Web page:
Just months after it began a wide-ranging digital transformation project, Nestlé Brazil’s investment in data analytics had already returned $5.5 million (R$22.7 million) in new revenues – and created 11 new strategic data assets – thanks to an increasingly data-centric customer engagement system and internal analytics centre of excellence.
It was a major change for the company, which has managed Nestlé’s various food and beverage businesses in the country of 211 million people for nearly a century and enjoys a 99 per cent market penetration rate.
Despite its market success, explains Nestlé’s Director of Digital Transformation and Innovation, Carolina Sevciuc, several years ago “we realised that our level of innovation was below what it should be as a world leader in food and beverages; we understood that it was necessary to take a bigger leap and, once again, put innovation at the core of the company.”
The push to boost innovation through digital transformation was a common catchcry among businesses, even before the COVID-19 pandemic forced companies to embrace digital operations significantly faster than they might have done otherwise.
A July 2020 McKinsey survey, for example, found that 58 per cent of customer interactions worldwide were being conducted digitally, compared with 36 per cent at the end of 2019 and just 20 per cent in May 2018.
Overall, companies made as much progress embracing business decision-making technologies in 25.4 days, McKinsey said, as they would have done in 635 days before the pandemic — 25 times faster.
Yet consumer packaged goods (CPG) firms like Nestlé had been slower off the mark than sectors such as healthcare, financial services and professional services — reflecting the exact type of inertia that Nestlé Brazil was seeking to eliminate.
Building a data culture
Working with digital transformation partner CI&T — a 3,300-strong global strategy advisory that is ramping up its Australian presence to participate in local companies’ increasingly-mature transformation culture — Nestlé Brazil workshopped its data capabilities against its desire to improve the consumer experience of the brand.
This included developing new ways of capturing and monitoring market changes with, as Sevciuc put it, “a focus on fulfilling the desires of consumers fully, efficiently, quickly, and constantly”.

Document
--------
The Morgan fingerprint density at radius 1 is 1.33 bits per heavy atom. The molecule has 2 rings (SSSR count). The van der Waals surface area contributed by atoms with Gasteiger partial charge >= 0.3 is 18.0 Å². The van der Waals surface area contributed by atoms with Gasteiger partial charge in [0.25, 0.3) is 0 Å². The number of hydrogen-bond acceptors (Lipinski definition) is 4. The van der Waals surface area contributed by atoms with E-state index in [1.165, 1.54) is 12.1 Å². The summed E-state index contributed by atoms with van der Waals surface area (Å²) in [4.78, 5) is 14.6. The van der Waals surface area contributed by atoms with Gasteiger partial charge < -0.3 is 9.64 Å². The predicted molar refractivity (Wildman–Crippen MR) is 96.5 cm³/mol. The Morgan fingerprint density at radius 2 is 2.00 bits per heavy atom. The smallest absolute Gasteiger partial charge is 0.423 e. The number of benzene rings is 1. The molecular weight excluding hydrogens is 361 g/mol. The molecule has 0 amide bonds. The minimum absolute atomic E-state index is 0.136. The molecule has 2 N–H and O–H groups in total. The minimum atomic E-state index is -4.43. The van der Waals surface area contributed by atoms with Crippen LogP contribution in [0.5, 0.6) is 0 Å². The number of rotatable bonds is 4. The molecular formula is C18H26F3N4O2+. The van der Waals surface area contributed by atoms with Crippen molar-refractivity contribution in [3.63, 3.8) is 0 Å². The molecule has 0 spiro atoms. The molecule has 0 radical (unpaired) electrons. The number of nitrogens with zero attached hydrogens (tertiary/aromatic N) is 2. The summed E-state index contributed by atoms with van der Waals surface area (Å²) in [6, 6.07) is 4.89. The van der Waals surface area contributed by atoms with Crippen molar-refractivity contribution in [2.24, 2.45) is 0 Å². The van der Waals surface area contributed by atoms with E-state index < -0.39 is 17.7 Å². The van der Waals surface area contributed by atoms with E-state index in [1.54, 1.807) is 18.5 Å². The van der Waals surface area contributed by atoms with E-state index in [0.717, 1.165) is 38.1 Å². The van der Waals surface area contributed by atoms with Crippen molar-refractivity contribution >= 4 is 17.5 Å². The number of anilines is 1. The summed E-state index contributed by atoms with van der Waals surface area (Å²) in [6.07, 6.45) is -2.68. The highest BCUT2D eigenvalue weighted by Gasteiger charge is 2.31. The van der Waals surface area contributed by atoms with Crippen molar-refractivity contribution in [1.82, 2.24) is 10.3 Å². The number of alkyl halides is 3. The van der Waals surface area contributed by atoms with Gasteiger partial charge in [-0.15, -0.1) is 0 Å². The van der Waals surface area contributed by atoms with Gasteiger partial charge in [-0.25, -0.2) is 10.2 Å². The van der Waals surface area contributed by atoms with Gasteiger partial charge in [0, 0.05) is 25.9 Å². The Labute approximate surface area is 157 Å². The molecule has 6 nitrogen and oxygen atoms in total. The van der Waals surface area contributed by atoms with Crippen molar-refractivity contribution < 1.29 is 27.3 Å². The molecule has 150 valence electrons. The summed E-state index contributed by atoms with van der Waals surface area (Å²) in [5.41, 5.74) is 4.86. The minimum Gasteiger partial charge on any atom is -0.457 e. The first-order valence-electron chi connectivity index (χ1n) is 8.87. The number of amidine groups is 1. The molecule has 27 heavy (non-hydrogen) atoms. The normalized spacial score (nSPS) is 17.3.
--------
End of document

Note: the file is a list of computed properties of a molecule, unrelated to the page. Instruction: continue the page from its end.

Transformation discussions highlighted 3 key cultural changes that needed to be put in place: 1. aligning all of the company’s teams so they were focused on the same objectives; 2. transforming process dashboards into insight-providing assets; and 3. finding new ways to disseminate information about new opportunities, projects and solutions.
The two organisations ultimately set down a transformation strategy built around three key pillars: innovation, digital sales, and data via DataLab — a new CI&T-Nestlé partnership built around a better understanding of consumer journey data.
These pillars supported an overhaul of the company’s internal culture, with data placed at the centre of decision-making and operational data finally being stored in an organised and structured way.
“Digital transformation or acceleration has been a common theme across many industries in the last few years, but without an agile and people-oriented culture in place — and a data-driven mindset to match — change can be difficult to achieve,” says CI&T’s Digital Transformation Director, Leo Abdala.
“Whether in Brazil, Australia or anywhere else, companies have realised the key to meaningful change is getting on top of the data, and helping it permeate each and every part of the organisation.”
Adoption of new machine-learning, artificial intelligence (AI) and analytics technologies helped the transformation team identify 11 new data assets within a few months – each providing new ways to encapsulate valuable information and empower business areas to use it.
Support for business culture and mindset change drove the consolidation of a data-focused culture within Nestlé Brazil, with up-to-date data providing greater insight into consumer behaviour and desires.
Teams behave in a much more agile way, working together to develop new solutions and iteratively improve them based on ongoing data collection.
Acting on this information helped drive initiatives that delivered an additional $3.3 million (BRL $13.6 million) in revenues from the company’s Starbucks business, $1.4 million (BRL $5.9 million) from its Nescafé operations, and $770,000 (BRL $3.2 million) from its dairy products.
And that’s just the beginning, with consumer-facing teams becoming much more agile and responsive as they find new ways to capitalise upon ever more useful data assets.
A rich base of consumer data and analytics is also supporting new efforts, with DataLab tapping the new data sources to power a new WhatsApp chatbot that allows Nestlé to speak with consumers through engagement with its Dolce Gusto brand.
“Having increased our repertoire using machine learning, chatbots and AI, the following years will serve to sustain these improvements and expand it within our digital assets,” Sevciuc says. “We can expect new business models to emerge in what is sure to be exciting years ahead.”